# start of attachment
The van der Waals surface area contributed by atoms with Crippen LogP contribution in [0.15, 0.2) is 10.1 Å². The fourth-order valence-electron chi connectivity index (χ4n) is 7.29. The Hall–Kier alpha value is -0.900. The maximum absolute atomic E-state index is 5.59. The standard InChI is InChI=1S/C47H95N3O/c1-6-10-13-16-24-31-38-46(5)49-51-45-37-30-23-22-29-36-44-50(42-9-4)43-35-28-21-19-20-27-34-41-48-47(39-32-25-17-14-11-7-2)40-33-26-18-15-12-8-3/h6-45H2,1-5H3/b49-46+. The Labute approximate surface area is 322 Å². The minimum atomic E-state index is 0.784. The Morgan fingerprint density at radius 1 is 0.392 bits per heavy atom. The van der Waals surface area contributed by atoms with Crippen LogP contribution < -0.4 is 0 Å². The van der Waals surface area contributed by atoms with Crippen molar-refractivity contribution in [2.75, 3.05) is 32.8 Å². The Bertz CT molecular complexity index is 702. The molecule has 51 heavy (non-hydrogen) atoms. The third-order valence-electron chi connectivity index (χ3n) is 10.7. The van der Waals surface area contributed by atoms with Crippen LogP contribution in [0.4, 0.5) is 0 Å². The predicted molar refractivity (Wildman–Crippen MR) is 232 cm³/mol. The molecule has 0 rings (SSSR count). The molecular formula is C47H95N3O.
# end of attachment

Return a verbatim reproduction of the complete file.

The van der Waals surface area contributed by atoms with Crippen LogP contribution in [0.15, 0.2) is 10.1 Å². The fourth-order valence-electron chi connectivity index (χ4n) is 7.29. The Hall–Kier alpha value is -0.900. The maximum absolute atomic E-state index is 5.59. The standard InChI is InChI=1S/C47H95N3O/c1-6-10-13-16-24-31-38-46(5)49-51-45-37-30-23-22-29-36-44-50(42-9-4)43-35-28-21-19-20-27-34-41-48-47(39-32-25-17-14-11-7-2)40-33-26-18-15-12-8-3/h6-45H2,1-5H3/b49-46+. The Labute approximate surface area is 322 Å². The minimum atomic E-state index is 0.784. The Morgan fingerprint density at radius 1 is 0.392 bits per heavy atom. The van der Waals surface area contributed by atoms with Crippen LogP contribution < -0.4 is 0 Å². The van der Waals surface area contributed by atoms with Crippen molar-refractivity contribution in [2.75, 3.05) is 32.8 Å². The Bertz CT molecular complexity index is 702. The molecule has 51 heavy (non-hydrogen) atoms. The third-order valence-electron chi connectivity index (χ3n) is 10.7. The van der Waals surface area contributed by atoms with Crippen LogP contribution in [0.4, 0.5) is 0 Å². The predicted molar refractivity (Wildman–Crippen MR) is 232 cm³/mol. The molecule has 0 rings (SSSR count). The molecular formula is C47H95N3O.